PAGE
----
You Can Now Rent Designer Clothes for Your Kids
Concerned about the inevitable stains? Rent the Runway's CEO says, "We're ready for it and prepped."
Children are, by some measures, the absolute last category of people you'd want to put in a designer wardrobe: they're messy, they're constantly growing out of things, and, frankly, they probably don't care whether they're wearing Gucci or Gap anyway.
Rent the Runway understands this, and with the launch of its newest category — childrenswear — it wants to give parents the opportunity to dress up their broods without committing to pieces that won't fit six months down the line. The “Netflix for fashion” rental service, which recently closed a funding round at a $1 billion valuation, is rolling out its first selection of kids' clothes on-site on April 15, with 60 pieces aimed at girls aged 3 to 10.
In the coming weeks and months, customers should expect this to expand significantly, says Jennifer Hyman, Rent the Runway's co-founder and CEO. "We're thinking about kids in the same way that we think about our overall assortment," she says. "This is the beginning, and we're going to be adding so many different categories of kids' clothes over time. We're going to have everyday things for kids. We're obviously not just going to limit this to your daughters."
The list of brands involved in the initial rollout includes heavy-hitters like Fendi, Little Marc Jacobs, Marni, Philosophy, Milly Minis, and LoveShackFancy Kids, along with the aforementioned Chloé and Stella McCartney. Alongside the kids launch, the company is also adding the option of "extra spots" for members of its RTR Update and RTR Unlimited programs, which allow subscribers to rent four items at a time for a monthly fee of either $89 or $159 (for the latter price, members can swap out their items at any time). Each additional spot will cost $25 for RTR Update, and $39 for RTR Unlimited, and subscribers can use as many spots as they like for children's inventory.
The debut kids assortment will have a "mommy-and-me" element, too, so customers can rent matching dresses for themselves and their children, a strategy that Hyman says arose from the products themselves. (Brands tend to carry over similar trends and silhouettes from their womenswear collections into kids, and standout pieces are often best-sellers across generations.)
Hyman herself has a two-year-old daughter (and another baby due "any second"), and credits Instagram in part for the popularity of mini-me looks. "Being a mom has almost become like a brand," she says. "People are sharing photos of their kids all the time on social media, and I think it's fun to have mommy-and-me looks some of the time."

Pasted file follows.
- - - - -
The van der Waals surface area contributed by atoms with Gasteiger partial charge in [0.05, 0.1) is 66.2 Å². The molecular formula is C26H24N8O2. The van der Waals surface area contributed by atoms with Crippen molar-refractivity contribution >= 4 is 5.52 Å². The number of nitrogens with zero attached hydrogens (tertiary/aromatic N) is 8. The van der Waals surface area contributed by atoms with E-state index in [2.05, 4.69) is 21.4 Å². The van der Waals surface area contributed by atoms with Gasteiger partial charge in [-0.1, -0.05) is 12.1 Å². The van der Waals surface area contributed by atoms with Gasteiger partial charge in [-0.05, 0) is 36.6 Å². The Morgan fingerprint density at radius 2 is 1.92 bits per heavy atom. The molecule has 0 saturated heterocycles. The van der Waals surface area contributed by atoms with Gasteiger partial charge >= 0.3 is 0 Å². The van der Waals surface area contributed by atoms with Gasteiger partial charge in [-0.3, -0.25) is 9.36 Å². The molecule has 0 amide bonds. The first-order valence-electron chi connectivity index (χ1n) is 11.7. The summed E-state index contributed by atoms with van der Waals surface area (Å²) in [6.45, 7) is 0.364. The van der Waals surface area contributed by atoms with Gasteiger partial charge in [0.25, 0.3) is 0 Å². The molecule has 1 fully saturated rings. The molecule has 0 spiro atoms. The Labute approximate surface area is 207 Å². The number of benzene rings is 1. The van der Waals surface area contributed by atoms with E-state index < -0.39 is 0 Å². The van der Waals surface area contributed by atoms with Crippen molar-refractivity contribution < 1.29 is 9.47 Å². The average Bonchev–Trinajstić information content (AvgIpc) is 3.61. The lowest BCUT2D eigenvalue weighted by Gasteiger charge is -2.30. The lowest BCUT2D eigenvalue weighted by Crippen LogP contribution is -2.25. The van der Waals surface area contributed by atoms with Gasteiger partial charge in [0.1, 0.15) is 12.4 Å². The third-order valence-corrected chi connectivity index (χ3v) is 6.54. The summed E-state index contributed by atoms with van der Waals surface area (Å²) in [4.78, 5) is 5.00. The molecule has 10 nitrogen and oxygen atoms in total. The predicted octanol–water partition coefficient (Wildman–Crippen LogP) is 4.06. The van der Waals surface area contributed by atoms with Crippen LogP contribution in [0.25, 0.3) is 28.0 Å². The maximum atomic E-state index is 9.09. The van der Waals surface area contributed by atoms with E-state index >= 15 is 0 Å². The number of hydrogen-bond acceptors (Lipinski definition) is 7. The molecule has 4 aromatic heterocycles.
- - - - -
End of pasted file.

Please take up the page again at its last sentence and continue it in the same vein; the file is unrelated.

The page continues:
It's moms, after all, that are behind the current childrenswear boom. Kids' clothing is the fastest-growing segment of the U.S. apparel industry, outpacing both womenswear and menswear, according to market research firm Euromonitor. Hyman says that many of the now more than 600 brands the company currently works with want to expand their children's assortment, or else get into the segment for the first time. To give them a leg up, Rent the Runway plans to use the data it's going to collect from its kids rollout to help inform their strategy, so they can in turn make products that will keep RTR customers coming back. "It's really a new revenue stream for a lot of our brands," she says.
The launch comes almost a year after the company expanded into maternity wear — another category that Hyman called a "no-brainer" since most of the pieces only fit for a few months. Renting kids clothes, though, comes with another huge advantage: someone else does the laundry.
Rent the Runway has the biggest dry cleaning facility in the country, and now, 10 years into building the company, Hyman says, it doesn't need to worry about steering clear of things like light colors or delicate buttons — even when it's buying for a 5 year old.
"At this point, we're experts in restoring garments to perfect condition," she explains. "So we can handle the behavior of kids, where things might get messier, or, you know, an embellishment might fall off. We're cool with that. We're ready for it and prepped."
So go ahead: bring on the birthday cake.